Former foster youth who turn painful personal experiences into opportunities for others are also role models and inspire their peers. Steve Walsh, program director for Cal State Bakersfield’s Guardian Scholars Program said: “Our students are here because we give them an equal chance at graduating with a BA. We help transform their lives and break the cycle of poverty.”

“This is an important milestone year for our California State University Fresno Renaissance Scholars Program,” said Lopez. “It is our seventh year serving current and former foster youth and we have now served 100 students. The program has achieved an 88 percent retention rate for foster youth, and this year we have the largest graduating class ever. I am so proud of our students and alumni. One of our alumni is completing a Ph.D. program now and focuses research on foster youth; another is already CEO, one of the youngest ever, of a nonprofit organization serving foster and probation in youth in Fresno County. The program has a tremendous positive impact.”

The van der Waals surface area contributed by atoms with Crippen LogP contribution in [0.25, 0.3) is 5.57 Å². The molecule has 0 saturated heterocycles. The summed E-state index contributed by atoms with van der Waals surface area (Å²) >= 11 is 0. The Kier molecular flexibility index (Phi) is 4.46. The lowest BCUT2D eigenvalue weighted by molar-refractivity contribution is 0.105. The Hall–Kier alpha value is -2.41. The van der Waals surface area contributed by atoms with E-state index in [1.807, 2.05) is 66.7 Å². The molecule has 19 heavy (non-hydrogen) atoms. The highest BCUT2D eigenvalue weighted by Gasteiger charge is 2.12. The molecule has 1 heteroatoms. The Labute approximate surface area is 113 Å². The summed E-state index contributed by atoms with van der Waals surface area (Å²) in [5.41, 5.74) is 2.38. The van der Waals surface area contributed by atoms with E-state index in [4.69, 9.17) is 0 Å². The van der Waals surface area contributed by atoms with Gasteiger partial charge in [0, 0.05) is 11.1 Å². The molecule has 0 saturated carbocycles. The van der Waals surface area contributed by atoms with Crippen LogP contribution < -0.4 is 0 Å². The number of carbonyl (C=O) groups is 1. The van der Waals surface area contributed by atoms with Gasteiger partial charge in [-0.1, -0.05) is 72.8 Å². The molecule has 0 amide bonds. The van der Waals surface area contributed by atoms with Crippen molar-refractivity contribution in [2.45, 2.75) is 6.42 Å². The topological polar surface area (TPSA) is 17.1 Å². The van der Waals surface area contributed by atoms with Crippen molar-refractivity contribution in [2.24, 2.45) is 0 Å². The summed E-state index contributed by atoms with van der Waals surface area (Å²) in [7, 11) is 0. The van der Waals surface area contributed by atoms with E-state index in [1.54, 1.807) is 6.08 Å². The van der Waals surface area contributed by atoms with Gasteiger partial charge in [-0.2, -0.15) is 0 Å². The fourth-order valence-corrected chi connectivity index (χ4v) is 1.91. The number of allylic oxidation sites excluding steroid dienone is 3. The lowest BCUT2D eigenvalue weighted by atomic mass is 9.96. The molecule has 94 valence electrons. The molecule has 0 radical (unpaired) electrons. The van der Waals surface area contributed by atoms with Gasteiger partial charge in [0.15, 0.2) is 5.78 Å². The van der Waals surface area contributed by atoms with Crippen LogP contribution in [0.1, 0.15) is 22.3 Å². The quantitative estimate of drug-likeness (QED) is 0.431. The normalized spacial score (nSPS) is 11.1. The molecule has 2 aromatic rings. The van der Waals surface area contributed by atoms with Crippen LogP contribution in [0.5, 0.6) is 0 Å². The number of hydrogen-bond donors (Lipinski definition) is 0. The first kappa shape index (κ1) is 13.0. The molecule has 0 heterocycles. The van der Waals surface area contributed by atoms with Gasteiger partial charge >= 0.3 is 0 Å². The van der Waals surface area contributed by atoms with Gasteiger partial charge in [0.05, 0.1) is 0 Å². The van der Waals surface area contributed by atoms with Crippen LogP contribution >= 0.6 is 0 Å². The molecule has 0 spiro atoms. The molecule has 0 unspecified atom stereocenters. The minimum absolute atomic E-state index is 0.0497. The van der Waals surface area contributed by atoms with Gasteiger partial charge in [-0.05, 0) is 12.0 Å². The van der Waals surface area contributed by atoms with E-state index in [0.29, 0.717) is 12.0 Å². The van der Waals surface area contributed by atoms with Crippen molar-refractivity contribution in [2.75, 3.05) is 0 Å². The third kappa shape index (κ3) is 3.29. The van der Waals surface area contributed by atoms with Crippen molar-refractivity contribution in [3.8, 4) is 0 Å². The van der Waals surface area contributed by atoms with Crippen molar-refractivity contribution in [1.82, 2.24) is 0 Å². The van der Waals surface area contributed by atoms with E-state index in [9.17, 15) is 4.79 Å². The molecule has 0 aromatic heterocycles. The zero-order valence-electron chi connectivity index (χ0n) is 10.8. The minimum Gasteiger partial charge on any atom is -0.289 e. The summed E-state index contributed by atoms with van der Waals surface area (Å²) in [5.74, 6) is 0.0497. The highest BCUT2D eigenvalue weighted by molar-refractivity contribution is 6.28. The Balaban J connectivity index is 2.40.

Resources for this Article

EOP Stories of Success – John Devine (Cal State Bakersfield YouTube video)

FOSTER YOUTH PSA - “Julius” (KETN YouTube video)

Guardian Scholars in the News (video)

TWITTER TAGS: #TAY #FosterYouth #ExpandEducation #EmploymentPathways #EducationPathways #ResilientYouth #AdvancingWellness

Our Guiding Principles

Guided by our mission, we pursue the following goals through our grantmaking:

  • To address the particular health needs of traditionally underserved populations, including low-income individuals, people of color, youth and residents of rural areas.
  • To support and strengthen nonprofit organizations that seek to improve the health of underserved populations.
  • To recognize and encourage leaders who are working to increase health and wellness within their communities.
  • To inform policymakers and opinion leaders about important wellness and health care issues.

Mission

The mission of The California Wellness Foundation is to improve the health of the people of California by making grants for health promotion, wellness education and disease prevention.